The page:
Second, and the worse of the two, where geopolitics overwhelms geoeconomic considerations. Examples abound of bilateral relationships marked by considerable economic interaction, and mutual interest even, yet dominated and consumed by a political-strategic divide. This has been the case so far as the relationship between the three Northeast Asian countries – China, Japan and the Republic of Korea – are concerned: deep economic engagement coexisting and, impaired even, by testy political-strategic dynamics. It has been my overriding concern to ensure that commerce and the wider economic interactions serve to bring the region closer together.

Geopolitics has also coloured perceptions of recent region-wide economic architectures, including the aforementioned TPP, as well as the AIIB and the OBOR initiative, that have been variously viewed from the prism of US-China competitive dynamics.

The subsequent downturn in the fate of the much-anticipated TPP as a result of change in U.S. policy following the election of President Trump – subsequently renamed Comprehensive and Progressive Agreement for the Trans Pacific Partnership – is a reminder of the inherent risk to ASEAN member states of simply joining the initiatives of others, over which ASEAN has little control. By contrast, the RCEP, an effort initiated and led by ASEAN, continues.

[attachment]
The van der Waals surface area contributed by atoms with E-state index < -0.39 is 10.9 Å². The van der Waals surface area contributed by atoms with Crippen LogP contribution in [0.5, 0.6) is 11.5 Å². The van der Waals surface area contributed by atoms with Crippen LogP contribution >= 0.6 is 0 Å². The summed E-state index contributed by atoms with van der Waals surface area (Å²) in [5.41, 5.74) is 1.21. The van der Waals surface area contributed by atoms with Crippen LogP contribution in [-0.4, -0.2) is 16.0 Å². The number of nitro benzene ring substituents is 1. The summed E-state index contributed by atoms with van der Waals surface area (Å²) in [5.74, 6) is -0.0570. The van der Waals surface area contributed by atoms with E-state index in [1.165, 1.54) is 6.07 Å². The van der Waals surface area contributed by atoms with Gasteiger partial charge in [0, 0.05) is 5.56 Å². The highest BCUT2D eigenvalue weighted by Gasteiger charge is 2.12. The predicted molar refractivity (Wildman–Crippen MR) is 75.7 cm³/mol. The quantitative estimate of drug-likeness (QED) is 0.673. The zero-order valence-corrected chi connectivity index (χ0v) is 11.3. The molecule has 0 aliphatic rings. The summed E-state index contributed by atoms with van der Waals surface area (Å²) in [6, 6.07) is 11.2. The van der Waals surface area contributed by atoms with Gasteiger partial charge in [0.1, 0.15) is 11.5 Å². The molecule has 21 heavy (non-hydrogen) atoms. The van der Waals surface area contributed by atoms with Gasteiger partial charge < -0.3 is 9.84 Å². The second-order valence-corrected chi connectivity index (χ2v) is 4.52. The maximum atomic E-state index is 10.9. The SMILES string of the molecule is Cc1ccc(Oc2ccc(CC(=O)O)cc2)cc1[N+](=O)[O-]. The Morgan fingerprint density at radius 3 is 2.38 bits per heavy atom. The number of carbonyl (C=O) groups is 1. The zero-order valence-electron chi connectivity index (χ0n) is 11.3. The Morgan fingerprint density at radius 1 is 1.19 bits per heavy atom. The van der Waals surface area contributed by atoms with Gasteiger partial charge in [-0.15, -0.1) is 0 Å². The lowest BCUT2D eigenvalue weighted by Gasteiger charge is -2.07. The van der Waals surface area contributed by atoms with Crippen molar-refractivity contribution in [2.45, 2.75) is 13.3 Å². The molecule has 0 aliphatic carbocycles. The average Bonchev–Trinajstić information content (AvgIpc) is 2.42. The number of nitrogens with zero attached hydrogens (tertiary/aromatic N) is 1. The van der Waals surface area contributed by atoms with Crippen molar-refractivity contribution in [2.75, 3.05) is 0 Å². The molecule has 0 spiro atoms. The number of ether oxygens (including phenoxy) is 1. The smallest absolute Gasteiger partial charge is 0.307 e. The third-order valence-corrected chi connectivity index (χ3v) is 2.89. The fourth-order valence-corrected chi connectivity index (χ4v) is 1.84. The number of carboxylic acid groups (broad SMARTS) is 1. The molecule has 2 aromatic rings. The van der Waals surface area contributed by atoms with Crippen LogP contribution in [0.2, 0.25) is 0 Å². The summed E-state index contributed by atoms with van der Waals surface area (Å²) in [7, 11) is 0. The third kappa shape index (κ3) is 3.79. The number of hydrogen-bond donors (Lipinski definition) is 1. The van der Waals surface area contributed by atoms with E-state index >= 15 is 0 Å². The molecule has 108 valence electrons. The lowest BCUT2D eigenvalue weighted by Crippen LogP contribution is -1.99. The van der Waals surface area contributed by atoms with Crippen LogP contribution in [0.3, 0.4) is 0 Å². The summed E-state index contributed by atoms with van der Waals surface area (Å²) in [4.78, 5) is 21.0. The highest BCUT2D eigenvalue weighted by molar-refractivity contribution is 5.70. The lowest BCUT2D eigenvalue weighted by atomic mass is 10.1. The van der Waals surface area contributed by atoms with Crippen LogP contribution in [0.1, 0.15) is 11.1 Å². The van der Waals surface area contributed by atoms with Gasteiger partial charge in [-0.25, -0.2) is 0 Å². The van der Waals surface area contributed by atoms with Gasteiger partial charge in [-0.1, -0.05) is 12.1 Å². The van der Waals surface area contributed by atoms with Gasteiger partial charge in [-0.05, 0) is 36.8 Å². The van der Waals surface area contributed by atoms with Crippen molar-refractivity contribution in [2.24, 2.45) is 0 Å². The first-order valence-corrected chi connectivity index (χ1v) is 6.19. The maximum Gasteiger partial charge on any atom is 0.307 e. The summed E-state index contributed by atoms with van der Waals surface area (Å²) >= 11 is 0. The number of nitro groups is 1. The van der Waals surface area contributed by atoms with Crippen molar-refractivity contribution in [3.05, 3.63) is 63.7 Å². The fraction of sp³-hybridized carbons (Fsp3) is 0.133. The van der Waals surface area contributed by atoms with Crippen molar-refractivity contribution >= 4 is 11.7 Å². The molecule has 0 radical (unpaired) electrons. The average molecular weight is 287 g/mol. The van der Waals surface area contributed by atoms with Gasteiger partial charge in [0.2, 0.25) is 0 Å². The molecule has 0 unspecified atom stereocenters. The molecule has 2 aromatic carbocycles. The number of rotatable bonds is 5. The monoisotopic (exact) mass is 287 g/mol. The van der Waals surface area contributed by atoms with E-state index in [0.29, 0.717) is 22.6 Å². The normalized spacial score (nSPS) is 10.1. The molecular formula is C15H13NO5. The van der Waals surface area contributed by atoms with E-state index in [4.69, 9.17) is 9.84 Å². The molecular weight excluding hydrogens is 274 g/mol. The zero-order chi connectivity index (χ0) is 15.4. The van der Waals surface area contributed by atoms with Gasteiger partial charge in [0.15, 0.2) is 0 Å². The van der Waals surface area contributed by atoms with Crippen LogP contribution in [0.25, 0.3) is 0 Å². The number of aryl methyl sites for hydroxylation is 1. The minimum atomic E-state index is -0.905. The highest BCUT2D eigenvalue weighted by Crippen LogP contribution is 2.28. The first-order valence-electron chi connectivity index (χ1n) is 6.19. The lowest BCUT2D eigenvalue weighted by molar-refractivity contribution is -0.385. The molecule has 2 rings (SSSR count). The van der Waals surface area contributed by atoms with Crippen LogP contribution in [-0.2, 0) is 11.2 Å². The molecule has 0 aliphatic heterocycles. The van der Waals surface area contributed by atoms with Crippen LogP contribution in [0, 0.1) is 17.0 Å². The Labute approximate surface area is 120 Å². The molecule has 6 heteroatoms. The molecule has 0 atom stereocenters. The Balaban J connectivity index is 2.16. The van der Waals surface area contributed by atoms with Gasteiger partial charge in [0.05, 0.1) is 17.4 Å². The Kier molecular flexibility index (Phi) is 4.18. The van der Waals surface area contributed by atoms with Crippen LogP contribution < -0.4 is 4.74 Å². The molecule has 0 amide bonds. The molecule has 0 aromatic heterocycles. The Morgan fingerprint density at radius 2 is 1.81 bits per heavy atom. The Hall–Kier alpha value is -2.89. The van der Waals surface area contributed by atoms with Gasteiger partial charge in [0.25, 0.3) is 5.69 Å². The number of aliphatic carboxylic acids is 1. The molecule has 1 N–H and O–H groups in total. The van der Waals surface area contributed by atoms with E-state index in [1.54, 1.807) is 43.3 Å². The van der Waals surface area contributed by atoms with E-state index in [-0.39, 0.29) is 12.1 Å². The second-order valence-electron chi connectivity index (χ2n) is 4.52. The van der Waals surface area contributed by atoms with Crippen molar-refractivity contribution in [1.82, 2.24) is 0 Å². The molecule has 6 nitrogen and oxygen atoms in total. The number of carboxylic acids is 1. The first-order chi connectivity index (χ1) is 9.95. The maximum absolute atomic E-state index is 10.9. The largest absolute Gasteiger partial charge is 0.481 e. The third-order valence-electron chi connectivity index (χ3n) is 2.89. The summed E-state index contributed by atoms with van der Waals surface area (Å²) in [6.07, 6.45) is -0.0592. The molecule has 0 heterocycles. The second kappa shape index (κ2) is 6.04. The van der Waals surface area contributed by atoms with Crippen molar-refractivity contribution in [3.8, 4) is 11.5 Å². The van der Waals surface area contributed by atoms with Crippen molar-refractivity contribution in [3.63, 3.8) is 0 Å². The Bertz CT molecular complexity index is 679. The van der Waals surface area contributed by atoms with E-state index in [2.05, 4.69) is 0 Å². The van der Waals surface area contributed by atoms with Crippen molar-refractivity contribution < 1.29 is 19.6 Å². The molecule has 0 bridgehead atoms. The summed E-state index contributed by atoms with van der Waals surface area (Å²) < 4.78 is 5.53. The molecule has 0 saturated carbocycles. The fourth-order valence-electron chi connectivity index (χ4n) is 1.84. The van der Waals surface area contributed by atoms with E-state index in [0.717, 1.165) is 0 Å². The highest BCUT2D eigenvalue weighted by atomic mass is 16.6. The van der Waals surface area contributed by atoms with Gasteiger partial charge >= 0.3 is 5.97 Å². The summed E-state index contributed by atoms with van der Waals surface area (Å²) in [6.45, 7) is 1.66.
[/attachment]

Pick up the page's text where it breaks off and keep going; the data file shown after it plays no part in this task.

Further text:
Editor’s Note: The above article is an excerpt from the book, “Does ASEAN Matter? A View from Within,” reprinted here with permission of the author. In this excerpt, India is prominently mentioned as part of the RCEP initiative because at the time the book was being written, India was very much engaged in the negotiations toward the RCEP, but it pulled out before talks could be concluded due to concerns about the weaknesses of its domestic market. The door remains wide open for India’s possible return to the Partnership.